Applications for mini grants to prevent gun violence in the District are now open for D.C. residents. (Courtesy Photo)

By Sharece Crawford
Special to the AFRO

Will $59Million be enough to reduce the rampant crime and gun violence in Washington, DC? 

As of Monday June 14, mini grant applications are open for individuals and organizations to apply for up to $5,000 for D.C. residents to help the District prevent Gun Violence. 

“The application submission period will revolve from June 14 – September 30, 2021 or until funds run out,” said Director Linda K. Harlee-Harper of Building Blocks DC. “We anticipate getting funding out to community members as early as Monday, July 12, 2021.”

“Our Building Blocks Investments are about stopping gun violence before it happens. We don’t want people out on our streets involved in gun play. We want them focused on jobs, and schools and enjoying life and living long lives with their family and friends.” Said D.C.  Mayor Muriel Bowser’s during the press conference to announce her investments on Monday June 7, 2021.

Gun violence activist and founder of YAAY ME Dr. Warees Majeed pledged to continue helping start up organizations and community members to build their programs and access funding through the #NoSlideZone initiative. 

What is “No Slide Zone” you ask? “No Slide Zone is a movement to end gun violence. “Slide” is urban slang to suggest the act of inflicting damage on a rival community or person. No Slide Zone is the community’s response to ‘slide,’ explained Wajeed. 

The AFRO caught up with Gregory Neal Jackson during the No Slide Zone call to action event, who emphasized the work he and other gun violence prevention lobbyists are doing to help federal leaders support their goals.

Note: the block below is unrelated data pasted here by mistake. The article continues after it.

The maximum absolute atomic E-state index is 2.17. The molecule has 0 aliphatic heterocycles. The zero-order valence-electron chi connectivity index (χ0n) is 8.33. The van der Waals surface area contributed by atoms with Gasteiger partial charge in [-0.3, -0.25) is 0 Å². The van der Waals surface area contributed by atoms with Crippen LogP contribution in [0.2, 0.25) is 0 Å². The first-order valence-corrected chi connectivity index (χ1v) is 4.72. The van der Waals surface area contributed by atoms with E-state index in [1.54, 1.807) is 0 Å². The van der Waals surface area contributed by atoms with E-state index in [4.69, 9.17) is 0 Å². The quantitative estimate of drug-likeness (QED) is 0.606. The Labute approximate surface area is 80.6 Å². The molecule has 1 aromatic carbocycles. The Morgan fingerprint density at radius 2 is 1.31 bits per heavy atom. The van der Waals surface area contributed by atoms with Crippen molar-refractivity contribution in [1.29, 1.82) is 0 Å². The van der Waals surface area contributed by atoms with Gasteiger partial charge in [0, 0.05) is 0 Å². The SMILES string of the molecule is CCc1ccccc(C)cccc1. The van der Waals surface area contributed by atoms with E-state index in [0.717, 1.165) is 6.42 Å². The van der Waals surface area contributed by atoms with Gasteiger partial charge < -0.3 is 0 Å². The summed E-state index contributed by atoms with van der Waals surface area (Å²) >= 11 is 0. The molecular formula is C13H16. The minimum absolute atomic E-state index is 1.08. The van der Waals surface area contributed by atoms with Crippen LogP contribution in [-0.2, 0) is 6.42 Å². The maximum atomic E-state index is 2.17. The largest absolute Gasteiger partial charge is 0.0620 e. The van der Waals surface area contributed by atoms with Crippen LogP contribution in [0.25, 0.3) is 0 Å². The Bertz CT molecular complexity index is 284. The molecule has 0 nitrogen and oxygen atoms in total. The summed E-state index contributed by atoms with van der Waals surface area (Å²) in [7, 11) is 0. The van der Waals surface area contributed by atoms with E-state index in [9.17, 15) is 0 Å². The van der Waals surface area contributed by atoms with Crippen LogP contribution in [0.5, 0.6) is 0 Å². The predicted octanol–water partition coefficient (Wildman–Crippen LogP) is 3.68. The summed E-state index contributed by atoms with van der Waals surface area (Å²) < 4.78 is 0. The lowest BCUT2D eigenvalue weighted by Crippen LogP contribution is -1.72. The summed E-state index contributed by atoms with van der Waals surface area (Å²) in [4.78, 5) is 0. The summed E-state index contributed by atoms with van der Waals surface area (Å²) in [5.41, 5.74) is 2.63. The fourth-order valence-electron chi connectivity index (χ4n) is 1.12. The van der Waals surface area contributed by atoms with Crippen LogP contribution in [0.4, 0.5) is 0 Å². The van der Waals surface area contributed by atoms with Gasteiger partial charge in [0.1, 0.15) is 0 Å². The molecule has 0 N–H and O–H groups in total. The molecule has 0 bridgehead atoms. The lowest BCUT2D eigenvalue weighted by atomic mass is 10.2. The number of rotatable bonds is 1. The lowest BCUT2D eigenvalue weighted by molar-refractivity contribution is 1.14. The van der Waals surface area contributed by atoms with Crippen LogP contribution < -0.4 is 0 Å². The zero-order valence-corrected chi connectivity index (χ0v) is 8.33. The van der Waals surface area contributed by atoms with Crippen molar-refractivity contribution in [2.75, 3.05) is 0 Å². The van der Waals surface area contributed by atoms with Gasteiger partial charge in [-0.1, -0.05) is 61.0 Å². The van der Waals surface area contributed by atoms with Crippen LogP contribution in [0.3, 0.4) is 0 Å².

“We’re working with President Joe Biden to implement a commission to support all levels of government working together to end gun violence,” Jackson said.

Tia Bell from the Trigger Project joined forces with hundreds of residents throughout the District of Columbia to create a comprehensive plan to help navigate a city wide plan. 

“We’re focused on prevention. We need everyone involved to address gun violence as a public health crisis, which should be an independent committee,” Bell told the AFRO

Janne Queen had firsthand experience with the trials of gun violence.  

“Gun violence is alarming, it’s ruining my peace and the bullets violated my home,” Queen told the AFRO. “On Sunday June 13, between 11am and 12:30pm a bullet came through my 8-year-old daughter’s bedroom through my neighbors home and out of my window. It’s frustrating how no one is taking this seriously. What is it going to take? For my daughter to be dead for anyone to care? My home is compromised, my daughter is traumatized and refuses to come home and the police don’t care.”

“Gun Violence is a pandemic,” said Dr. Roger Mitchell Jr., who was the former Chief Medical Examiner for Washington, DC, New Jersey, Houston and New York. “I’ve seen gun violence in all of these communities and have consoled mothers in all of them. I think it’s one of the most important public health issues that’s facing this country.” 

In reviewing all city budgets, Mayor Bowser’s allotment is the highest across the country to combat gun violence as a public health crisis. “It’s a call to action, not just for the government but for the entire community,” Mitchell said.

“This is why we say Defund the police and invest in the community. We can’t expect for the police to focus on the issues of prevention that we’re dealing with everyday,” said Regina Pixley, who, through Regina’s Place, responds to gun violence crime scenes as a concerned citizen and former ANC Commissioner.

The question remains will $59 Million Dollars be enough to reduce the crime? 

“It’s going to take more than money for a full transformation. It’s a spiritual war that requires the transforming of hearts and minds,” gun violence advocate Jimmie Jenkins said.

Dr. Majeed emphasized getting the community ready to receive funding opportunities.